Popular local satirist Mr Brown wrote on Twitter: "Why must ministerial salaries be pegged to the Top 1000 earners of Singapore? Why not the lowest 1000? You help the poorest, you make more."

The cuts will be retroactive to the start of the current government's five-year term on May 21, 2011.

Despite the reductions, all cabinet members will be entitled to a "National Bonus" of up to three months' pay if targets are met on economic growth, employment and improvement in Singaporeans' incomes.

Bonuses were already part of the previous scheme, which permitted a maximum of eight months' extra pay if economic growth exceeded 10 percent but none if growth dipped below 2.0 percent.

Political analyst Seah Chiang Nee said the salary cuts indicate a "serious effort to address people's concerns" but that the government should be more transparent about bonuses, allowances and other perks.

  • COMMENT: Xenophobia rears its ugly head in Singapore once more Sat, Apr 19, 2014
    COMMENT: Xenophobia rears its ugly head in Singapore once more

    Kirsten Han is a Singaporean blogger, journalist and filmmaker. She is also involved in the We Believe in Second Chances campaign for the abolishment of the death penalty. A social media junkie, she tweets at @kixes. The views expressed are … Continue reading →

  • Driving a $900,000 Porsche 918 Spyder to the future Sat, Apr 19, 2014
    Driving a $900,000 Porsche 918 Spyder to the future

    It’s more than just its inherent speed, or the whooshing noise that fills the cabin like a school choir jamming with James Hetfield. It’s what it represents in an industry full of skeptics. It’s a portal into the future – a time capsule left by some mad scientist born decades too soon. It’s something that shouldn’t exist. And yet it does.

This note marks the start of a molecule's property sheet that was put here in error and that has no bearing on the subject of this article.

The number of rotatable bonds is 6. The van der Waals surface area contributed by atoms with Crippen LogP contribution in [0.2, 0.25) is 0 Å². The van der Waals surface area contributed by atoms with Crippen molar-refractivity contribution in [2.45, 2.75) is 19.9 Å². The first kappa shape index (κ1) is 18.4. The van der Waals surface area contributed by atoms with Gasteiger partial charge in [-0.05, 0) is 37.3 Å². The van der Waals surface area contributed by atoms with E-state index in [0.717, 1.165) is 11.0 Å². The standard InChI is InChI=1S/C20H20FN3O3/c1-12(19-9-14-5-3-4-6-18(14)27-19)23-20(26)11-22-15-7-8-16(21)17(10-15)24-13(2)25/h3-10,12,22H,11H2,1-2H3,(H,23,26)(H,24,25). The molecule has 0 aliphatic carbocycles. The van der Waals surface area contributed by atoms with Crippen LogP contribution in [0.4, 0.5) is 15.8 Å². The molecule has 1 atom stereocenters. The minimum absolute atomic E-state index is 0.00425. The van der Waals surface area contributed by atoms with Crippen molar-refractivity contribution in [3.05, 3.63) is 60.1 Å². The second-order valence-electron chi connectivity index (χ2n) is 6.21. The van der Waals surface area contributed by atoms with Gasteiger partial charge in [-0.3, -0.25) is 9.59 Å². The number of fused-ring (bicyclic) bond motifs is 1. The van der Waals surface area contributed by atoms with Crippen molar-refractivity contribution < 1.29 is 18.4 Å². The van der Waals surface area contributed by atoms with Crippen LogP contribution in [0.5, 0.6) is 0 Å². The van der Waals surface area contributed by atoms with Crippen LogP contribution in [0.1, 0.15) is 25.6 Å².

• COMMENT: Xenophobia rears its ugly head in Singapore once more
    COMMENT: Xenophobia rears its ugly head in Singapore once more

    Kirsten Han is a Singaporean blogger, journalist and filmmaker. She is also involved in the We Believe in Second Chances campaign for the abolishment of the death penalty. A social media junkie, she tweets at @kixes. The views expressed are … Continue reading →

  • 5 Unanswered Questions About Jesus
    5 Unanswered Questions About Jesus

    As Christians worldwide gather for Easter to celebrate their belief in the death and rebirth of Jesus, researchers continue to delve into the mysteries that surround the man. The following are five questions about Jesus that, for now, at least, remain unanswered. In 2008, astronomer Dave Reneke argued that the Star of Bethlehem (a celestial event long associated with Jesus' birth) may have been Venus and Jupiter coming together to form a bright light in the sky. Other researchers have claimed that a similar conjunction between Saturn and Jupiter occurred in October of 7 B.C. Still others have claimed that Jesus was born in the spring, based on stories about shepherds watching over their flocks in fields on the night of Jesus' birth — something they would have done in the spring, not the winter.